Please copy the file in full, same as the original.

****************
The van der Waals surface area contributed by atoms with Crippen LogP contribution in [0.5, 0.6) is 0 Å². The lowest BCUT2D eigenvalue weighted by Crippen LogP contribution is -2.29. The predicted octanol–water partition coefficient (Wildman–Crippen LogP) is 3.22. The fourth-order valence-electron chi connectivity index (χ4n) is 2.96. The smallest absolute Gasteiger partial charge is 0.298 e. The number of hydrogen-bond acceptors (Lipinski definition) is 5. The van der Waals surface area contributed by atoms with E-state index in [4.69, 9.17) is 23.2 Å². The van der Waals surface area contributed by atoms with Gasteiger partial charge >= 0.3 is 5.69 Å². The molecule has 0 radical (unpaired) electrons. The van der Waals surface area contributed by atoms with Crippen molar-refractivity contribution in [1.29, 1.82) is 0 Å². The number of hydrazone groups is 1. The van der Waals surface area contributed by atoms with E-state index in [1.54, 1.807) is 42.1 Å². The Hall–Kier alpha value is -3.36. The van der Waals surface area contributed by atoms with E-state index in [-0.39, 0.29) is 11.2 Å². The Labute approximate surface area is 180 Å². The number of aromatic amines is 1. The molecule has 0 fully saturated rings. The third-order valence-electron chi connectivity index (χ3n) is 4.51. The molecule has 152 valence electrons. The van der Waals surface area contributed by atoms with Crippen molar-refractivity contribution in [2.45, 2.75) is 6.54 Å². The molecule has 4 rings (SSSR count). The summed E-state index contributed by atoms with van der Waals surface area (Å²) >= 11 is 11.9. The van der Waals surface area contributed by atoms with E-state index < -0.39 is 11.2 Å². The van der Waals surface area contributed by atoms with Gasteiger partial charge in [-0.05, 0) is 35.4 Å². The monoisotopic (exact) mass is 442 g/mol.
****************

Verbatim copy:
The van der Waals surface area contributed by atoms with Crippen LogP contribution in [0.5, 0.6) is 0 Å². The lowest BCUT2D eigenvalue weighted by Crippen LogP contribution is -2.29. The predicted octanol–water partition coefficient (Wildman–Crippen LogP) is 3.22. The fourth-order valence-electron chi connectivity index (χ4n) is 2.96. The smallest absolute Gasteiger partial charge is 0.298 e. The number of hydrogen-bond acceptors (Lipinski definition) is 5. The van der Waals surface area contributed by atoms with E-state index in [4.69, 9.17) is 23.2 Å². The van der Waals surface area contributed by atoms with Gasteiger partial charge >= 0.3 is 5.69 Å². The molecule has 0 radical (unpaired) electrons. The van der Waals surface area contributed by atoms with Crippen molar-refractivity contribution in [1.29, 1.82) is 0 Å². The number of hydrazone groups is 1. The van der Waals surface area contributed by atoms with E-state index in [1.54, 1.807) is 42.1 Å². The Hall–Kier alpha value is -3.36. The van der Waals surface area contributed by atoms with E-state index in [-0.39, 0.29) is 11.2 Å². The Labute approximate surface area is 180 Å². The number of aromatic amines is 1. The molecule has 0 fully saturated rings. The third-order valence-electron chi connectivity index (χ3n) is 4.51. The molecule has 152 valence electrons. The van der Waals surface area contributed by atoms with Crippen molar-refractivity contribution in [2.45, 2.75) is 6.54 Å². The molecule has 4 rings (SSSR count). The summed E-state index contributed by atoms with van der Waals surface area (Å²) >= 11 is 11.9. The van der Waals surface area contributed by atoms with E-state index < -0.39 is 11.2 Å². The van der Waals surface area contributed by atoms with Gasteiger partial charge in [-0.05, 0) is 35.4 Å². The monoisotopic (exact) mass is 442 g/mol.